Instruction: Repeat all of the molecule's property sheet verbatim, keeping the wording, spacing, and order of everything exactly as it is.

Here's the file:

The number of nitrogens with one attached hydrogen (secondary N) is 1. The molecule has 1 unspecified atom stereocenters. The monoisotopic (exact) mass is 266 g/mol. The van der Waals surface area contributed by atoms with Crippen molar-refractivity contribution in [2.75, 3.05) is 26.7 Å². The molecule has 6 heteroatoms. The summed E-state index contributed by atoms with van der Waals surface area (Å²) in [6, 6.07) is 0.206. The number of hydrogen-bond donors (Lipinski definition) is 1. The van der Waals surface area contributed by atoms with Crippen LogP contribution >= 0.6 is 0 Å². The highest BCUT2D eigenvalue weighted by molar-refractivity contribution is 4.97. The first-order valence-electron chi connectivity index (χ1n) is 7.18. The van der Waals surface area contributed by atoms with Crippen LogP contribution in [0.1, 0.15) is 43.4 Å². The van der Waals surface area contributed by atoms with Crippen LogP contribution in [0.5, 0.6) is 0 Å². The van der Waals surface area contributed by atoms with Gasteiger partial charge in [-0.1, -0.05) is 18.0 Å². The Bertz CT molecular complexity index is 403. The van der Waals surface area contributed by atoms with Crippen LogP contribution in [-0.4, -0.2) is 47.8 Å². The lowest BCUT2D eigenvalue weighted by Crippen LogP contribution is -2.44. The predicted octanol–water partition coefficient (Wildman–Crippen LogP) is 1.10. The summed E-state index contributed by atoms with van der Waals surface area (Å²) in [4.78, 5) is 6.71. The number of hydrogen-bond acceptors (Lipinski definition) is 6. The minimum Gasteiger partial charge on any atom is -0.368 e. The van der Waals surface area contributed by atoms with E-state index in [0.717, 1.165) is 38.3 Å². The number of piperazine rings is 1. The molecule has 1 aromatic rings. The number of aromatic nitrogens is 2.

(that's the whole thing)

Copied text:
The number of nitrogens with one attached hydrogen (secondary N) is 1. The molecule has 1 unspecified atom stereocenters. The monoisotopic (exact) mass is 266 g/mol. The van der Waals surface area contributed by atoms with Crippen molar-refractivity contribution in [2.75, 3.05) is 26.7 Å². The molecule has 6 heteroatoms. The summed E-state index contributed by atoms with van der Waals surface area (Å²) in [6, 6.07) is 0.206. The number of hydrogen-bond donors (Lipinski definition) is 1. The van der Waals surface area contributed by atoms with Crippen LogP contribution >= 0.6 is 0 Å². The highest BCUT2D eigenvalue weighted by molar-refractivity contribution is 4.97. The first-order valence-electron chi connectivity index (χ1n) is 7.18. The van der Waals surface area contributed by atoms with Crippen LogP contribution in [0.1, 0.15) is 43.4 Å². The van der Waals surface area contributed by atoms with Crippen LogP contribution in [0.5, 0.6) is 0 Å². The van der Waals surface area contributed by atoms with Gasteiger partial charge in [-0.1, -0.05) is 18.0 Å². The Bertz CT molecular complexity index is 403. The van der Waals surface area contributed by atoms with Crippen LogP contribution in [-0.4, -0.2) is 47.8 Å². The lowest BCUT2D eigenvalue weighted by Crippen LogP contribution is -2.44. The predicted octanol–water partition coefficient (Wildman–Crippen LogP) is 1.10. The summed E-state index contributed by atoms with van der Waals surface area (Å²) in [4.78, 5) is 6.71. The number of hydrogen-bond acceptors (Lipinski definition) is 6. The minimum Gasteiger partial charge on any atom is -0.368 e. The van der Waals surface area contributed by atoms with E-state index in [0.717, 1.165) is 38.3 Å². The number of piperazine rings is 1. The molecule has 1 aromatic rings. The number of aromatic nitrogens is 2.